Litt: That title sounds so pretentious, but really all we are doing is trying to unearth a great piece of music that might not get heard otherwise. There are so many incredible artists who will never get heard on pop radio and the gift of KCRW, is that we have the opportunity to play them. To me they ARE popular music. They are what popular music should be.

LAist: MBE started out as a local show on a terrestrial radio station in Los Angeles. Would it have been as important or influential in any other city, small or large? Is the listening audience as important or influential as the show?

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Litt: The audience is important to me because they want to be challenged. They are as hungry as we DJs are for something new and brilliant. I feel challenged by the audience every time I go on the air to give them something that is going to make them sit in the car and wait for the song to be over before they get out. I think of the audience as a character in this play I’m putting on. It’s not just me and my records. It’s me, my records and the audience. The listeners are hugely important to me when I’m putting my show together.

LAist: How has the change from being a local radio show to being an international broadcast changed KCRW's shows?

Litt: Speaking for the A-Track, it’s related to my last answer. The audience is important and I’m deeply aware now that the listeners are more than my compadres here in Southern California. I get emails from Tokyo, Paris, London, Vancouver. I also hear from people listening in San Francisco, Memphis, New York, Cincinnati. Since I know other people are listening around the world, if I’m talking about a band, for example, like Radiohead, I might mention their tour dates worldwide, instead of just in Los Angeles.

Obviously the flavor of all of our shows is quintessentially Southern California because our experience and lifestyle here inform everything we play, but I think globally when I am producing my show as well.

LAist: There's been a lot of talk about the upgrades to the KCRW music library. What effect, if any, will the digitization of the music library change your show? Will the change of work flow change a show's content? Might you eschew the new system and stick to CDs and vinyl?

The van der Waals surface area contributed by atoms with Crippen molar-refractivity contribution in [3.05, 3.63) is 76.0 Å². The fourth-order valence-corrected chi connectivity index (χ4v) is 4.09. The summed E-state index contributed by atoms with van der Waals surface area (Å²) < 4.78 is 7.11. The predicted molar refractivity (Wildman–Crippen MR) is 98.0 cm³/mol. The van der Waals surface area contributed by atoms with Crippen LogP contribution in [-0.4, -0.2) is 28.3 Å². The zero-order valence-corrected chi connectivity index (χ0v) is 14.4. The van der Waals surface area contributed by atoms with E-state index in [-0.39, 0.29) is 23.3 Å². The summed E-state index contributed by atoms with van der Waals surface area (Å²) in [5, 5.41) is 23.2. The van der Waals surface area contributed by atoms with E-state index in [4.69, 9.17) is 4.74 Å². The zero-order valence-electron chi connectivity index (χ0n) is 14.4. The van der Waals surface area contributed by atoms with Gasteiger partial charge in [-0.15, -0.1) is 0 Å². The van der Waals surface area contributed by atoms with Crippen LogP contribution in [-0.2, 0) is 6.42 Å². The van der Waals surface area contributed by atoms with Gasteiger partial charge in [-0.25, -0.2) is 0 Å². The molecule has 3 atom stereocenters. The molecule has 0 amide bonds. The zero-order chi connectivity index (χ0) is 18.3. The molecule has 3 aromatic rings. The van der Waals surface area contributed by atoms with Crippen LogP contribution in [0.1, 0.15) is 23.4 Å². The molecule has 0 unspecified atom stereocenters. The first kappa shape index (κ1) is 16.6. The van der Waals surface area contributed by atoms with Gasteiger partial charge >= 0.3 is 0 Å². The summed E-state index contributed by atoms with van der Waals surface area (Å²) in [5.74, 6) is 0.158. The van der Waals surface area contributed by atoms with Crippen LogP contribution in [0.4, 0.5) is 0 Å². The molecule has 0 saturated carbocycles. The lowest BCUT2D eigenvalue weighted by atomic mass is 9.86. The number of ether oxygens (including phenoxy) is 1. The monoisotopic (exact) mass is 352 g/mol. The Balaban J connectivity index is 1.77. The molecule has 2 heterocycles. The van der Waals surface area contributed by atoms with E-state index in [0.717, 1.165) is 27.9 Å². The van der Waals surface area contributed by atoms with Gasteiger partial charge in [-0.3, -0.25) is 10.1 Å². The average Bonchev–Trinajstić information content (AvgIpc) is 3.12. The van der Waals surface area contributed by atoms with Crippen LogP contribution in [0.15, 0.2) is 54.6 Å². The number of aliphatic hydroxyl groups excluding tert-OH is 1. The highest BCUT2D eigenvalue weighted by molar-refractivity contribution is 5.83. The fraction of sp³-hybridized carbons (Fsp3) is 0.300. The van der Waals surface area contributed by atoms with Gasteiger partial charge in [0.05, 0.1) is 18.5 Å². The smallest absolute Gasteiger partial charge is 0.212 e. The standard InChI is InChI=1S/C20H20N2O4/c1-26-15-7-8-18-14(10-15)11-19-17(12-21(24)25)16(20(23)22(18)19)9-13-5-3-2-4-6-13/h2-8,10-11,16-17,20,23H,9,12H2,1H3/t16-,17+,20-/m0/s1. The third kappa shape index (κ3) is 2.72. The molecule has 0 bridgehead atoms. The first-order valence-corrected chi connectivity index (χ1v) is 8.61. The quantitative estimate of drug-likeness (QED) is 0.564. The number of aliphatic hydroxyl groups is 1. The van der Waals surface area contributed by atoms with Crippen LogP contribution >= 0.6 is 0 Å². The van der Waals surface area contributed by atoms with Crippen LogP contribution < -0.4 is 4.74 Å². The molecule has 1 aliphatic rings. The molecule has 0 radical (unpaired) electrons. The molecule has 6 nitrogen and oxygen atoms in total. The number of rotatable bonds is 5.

Litt: I’m really excited to have the new tools that digitization will offer, especially certain ways of searching and finding information about the artists in the library. It can only enhance the quality of our shows. I’m also looking forward to finally being able to play some of my favorite live tracks recorded in KCRW’s studios, which until this happens, hasn’t been possible.

LAist: Speaking of new technology, how has the internet changed the way you source new music? Do you use sites like MySpace, iTunes or PodShow's music network to find new music and/or do bands find you via those same sites?

Litt: I don’t have to depend on what gets sent to me in the mail anymore. Now I can hear just the name of a band that’s intriguing and go discover a whole new world about them. It also helps me on the fly during the show. I use MySpace ALL the time.

I prefer to go searching myself, to be honest, but occasionally people find me and I’ve loved their music. It’s nice to be able to get what I want faster -- I don’t have to make a list and go record shopping. It’s made it much easier and more immediate. That said, there is nothing better than combing through the stacks at Amoeba.

First photo via KCRW
Second photo via MySpace

* * *
Earlier interviews in this series:

Monday, September 3, 2007 - Nic Harcourt
Tuesday, September 4, 2007 - Chris Douridas
Wednesday, September 5, 2007 - Liza Richardson